The Beginning

This story that I’m about to tell you is not the one of how I died. It is not about me, it’s not even about Bronywn. This story? Well, this story is about a man named Michael Bonwic. And maybe it’s not about who he was, but who he became and how I came to find him.

It all started back in high school, I suppose. This was before Bronwyn and I were as kosher as we are now. No, then we were two very different people.

Randall High School, Amarillo, TX.
Senior Year, Class of ‘09.

I, Brielle Coleman, was ASB President. I had straight A’s, belonged to the school’s theater department, and had never skipped school - ever. I had a good head on my shoulders. I knew where I was going in life. I knew what I wanted to be, and how I was going to get there. I was bright, so very bright.

Bronwyn on the other hand, was the complete polar opposite. Bronwyn was a mess. She had no sense of respect for any authority figure, argued whenever and wherever she could, and had a knack for arson charges. I’d seen her a few times, hanging out with the punk kids smoking cigarettes on campus. She didn’t care where she was headed in life, one of those ‘go with the flow’ kind of kids. She didn’t fear anyone, or anything.

I knew for a fact that wherever my life took me, Bronwyn would be nowhere near it. I’d never spoken a word to her, and I never planned to. We were so different, her and I. Like water and fire, oil and water. We shared no same interest. We had nothing in common… except for one thing.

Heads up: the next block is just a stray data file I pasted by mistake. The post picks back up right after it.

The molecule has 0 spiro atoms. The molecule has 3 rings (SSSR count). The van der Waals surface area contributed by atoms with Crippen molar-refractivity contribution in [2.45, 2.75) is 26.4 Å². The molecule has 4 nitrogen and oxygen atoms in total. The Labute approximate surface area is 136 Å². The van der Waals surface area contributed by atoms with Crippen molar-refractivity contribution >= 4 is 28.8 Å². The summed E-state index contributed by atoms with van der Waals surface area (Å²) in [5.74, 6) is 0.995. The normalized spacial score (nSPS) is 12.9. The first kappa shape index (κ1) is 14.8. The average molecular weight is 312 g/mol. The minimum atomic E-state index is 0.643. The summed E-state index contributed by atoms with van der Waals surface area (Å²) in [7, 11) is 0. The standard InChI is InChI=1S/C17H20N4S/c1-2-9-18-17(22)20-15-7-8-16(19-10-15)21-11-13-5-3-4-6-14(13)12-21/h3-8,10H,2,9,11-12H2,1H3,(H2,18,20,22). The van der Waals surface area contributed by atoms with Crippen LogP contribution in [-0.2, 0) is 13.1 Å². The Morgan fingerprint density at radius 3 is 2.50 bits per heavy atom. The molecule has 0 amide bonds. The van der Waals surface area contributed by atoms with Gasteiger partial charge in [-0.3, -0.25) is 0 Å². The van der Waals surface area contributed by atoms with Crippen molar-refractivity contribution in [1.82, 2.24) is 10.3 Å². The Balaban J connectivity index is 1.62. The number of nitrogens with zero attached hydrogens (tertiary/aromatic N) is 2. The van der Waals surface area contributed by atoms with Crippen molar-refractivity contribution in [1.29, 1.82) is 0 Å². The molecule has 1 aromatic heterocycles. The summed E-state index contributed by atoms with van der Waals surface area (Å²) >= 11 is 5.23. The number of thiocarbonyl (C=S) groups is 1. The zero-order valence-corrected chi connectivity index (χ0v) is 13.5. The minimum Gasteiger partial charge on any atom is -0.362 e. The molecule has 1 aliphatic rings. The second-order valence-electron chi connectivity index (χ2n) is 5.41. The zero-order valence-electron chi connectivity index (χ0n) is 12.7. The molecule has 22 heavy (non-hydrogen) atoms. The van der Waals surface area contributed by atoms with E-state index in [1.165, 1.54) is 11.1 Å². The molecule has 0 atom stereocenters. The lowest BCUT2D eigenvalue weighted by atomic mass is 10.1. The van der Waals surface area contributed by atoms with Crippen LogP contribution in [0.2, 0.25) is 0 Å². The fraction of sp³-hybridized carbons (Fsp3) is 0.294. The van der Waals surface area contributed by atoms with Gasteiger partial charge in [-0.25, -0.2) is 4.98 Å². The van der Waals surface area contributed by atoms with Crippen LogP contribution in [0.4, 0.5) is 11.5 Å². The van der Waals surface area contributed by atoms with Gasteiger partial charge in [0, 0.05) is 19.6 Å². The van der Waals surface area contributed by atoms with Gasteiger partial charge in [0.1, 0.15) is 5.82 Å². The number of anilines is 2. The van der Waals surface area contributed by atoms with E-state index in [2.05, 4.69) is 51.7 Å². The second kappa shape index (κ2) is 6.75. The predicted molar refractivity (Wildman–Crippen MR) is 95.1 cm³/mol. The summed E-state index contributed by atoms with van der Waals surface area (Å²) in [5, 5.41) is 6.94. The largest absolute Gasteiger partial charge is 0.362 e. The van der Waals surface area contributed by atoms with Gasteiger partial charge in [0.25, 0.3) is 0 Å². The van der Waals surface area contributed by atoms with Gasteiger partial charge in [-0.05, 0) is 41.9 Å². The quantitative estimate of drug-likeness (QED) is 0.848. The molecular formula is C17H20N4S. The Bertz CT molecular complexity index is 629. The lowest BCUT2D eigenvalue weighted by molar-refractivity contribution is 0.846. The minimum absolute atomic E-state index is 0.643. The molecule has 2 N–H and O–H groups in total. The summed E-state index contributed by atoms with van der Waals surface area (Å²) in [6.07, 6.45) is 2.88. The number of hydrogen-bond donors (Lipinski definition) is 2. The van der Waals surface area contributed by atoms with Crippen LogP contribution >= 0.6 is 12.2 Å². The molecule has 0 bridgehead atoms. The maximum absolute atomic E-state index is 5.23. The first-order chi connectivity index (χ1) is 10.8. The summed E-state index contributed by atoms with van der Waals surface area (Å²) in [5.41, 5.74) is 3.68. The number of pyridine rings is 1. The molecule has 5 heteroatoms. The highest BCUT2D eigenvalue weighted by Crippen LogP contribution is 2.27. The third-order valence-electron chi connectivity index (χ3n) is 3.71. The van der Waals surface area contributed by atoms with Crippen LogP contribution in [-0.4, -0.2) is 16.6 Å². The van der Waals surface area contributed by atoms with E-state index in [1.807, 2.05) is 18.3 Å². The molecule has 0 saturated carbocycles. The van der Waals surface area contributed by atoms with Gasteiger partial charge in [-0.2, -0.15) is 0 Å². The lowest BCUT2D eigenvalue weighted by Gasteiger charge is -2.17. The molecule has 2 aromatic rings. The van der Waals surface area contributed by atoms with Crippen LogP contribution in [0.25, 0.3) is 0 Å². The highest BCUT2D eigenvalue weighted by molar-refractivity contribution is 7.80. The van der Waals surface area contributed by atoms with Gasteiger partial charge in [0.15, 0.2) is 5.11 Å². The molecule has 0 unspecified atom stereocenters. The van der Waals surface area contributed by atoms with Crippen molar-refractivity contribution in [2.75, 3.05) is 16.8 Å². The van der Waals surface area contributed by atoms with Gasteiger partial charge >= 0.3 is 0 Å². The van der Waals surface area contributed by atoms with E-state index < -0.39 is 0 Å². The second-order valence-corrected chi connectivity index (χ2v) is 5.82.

Now this factor I wasn’t aware of until the end of Senior year. Though I should’ve known, a girl like her would definitely be pinned in a line up for drug use, for sure. I, on the other hand, would’ve walked free. I wasn’t like addicts. I didn’t smoke it for the pleasure. I smoked it to test the product before repackaging it and selling it to another. I didn’t use, I was too smart for that. Besides, it did nothing for me in the long run, I knew.

Bronwyn, though… she was an addict. So along with our common interest with Methamphetamine, a common dealer came hand and hand. That’s where Micky, er - Michael came in.

I’d been doing business with Michael since the beginning of Junior year. In exchange for a wholesale price, I tutored Michael and provided other simple favors. Now, the regular Methamphetamine Michael sold would sell at a decent rate.

¼ g =$20
½ g =$40
1 g =$80
16th (1 ¾ g ) =120.00
8 ball (3 ½ g) =$200.00

Because I’d made a deal with Michael, I got my share at a very low cost, as long as he got at least 30% profit.

¼ g =$10
½ g =$15
1 g =$30
16th (1 ¾ g ) =50.00
8 ball (3 ½ g) =$100.00

I sold each amount for 20% less than Michael, and profited greatly. I could have continued working on my own, without having any trouble if Bronwyn hadn’t fucked it up. Though, now that I think about it, it was a blessing in disguise that she did.

I was scheduled to meet up with Michael after the last bell behind the old Barn in the lot across the street from the school. That was usually where all the burn outs decided to smoke and get high, a perfect place for Michael to set up shop. During our exchanges though, he’d clear them out, tell them that the pigs were on their way and watch them scatter like mice.

Michael was very particular about who saw him doing what. He didn’t want his people to know he was doing business with me, just like I didn’t want my people to know I was doing business with him. If anyone from either side saw us together, it would destroy the social order that had been perfectly set by others before us. So in reality, I didn’t mind at all.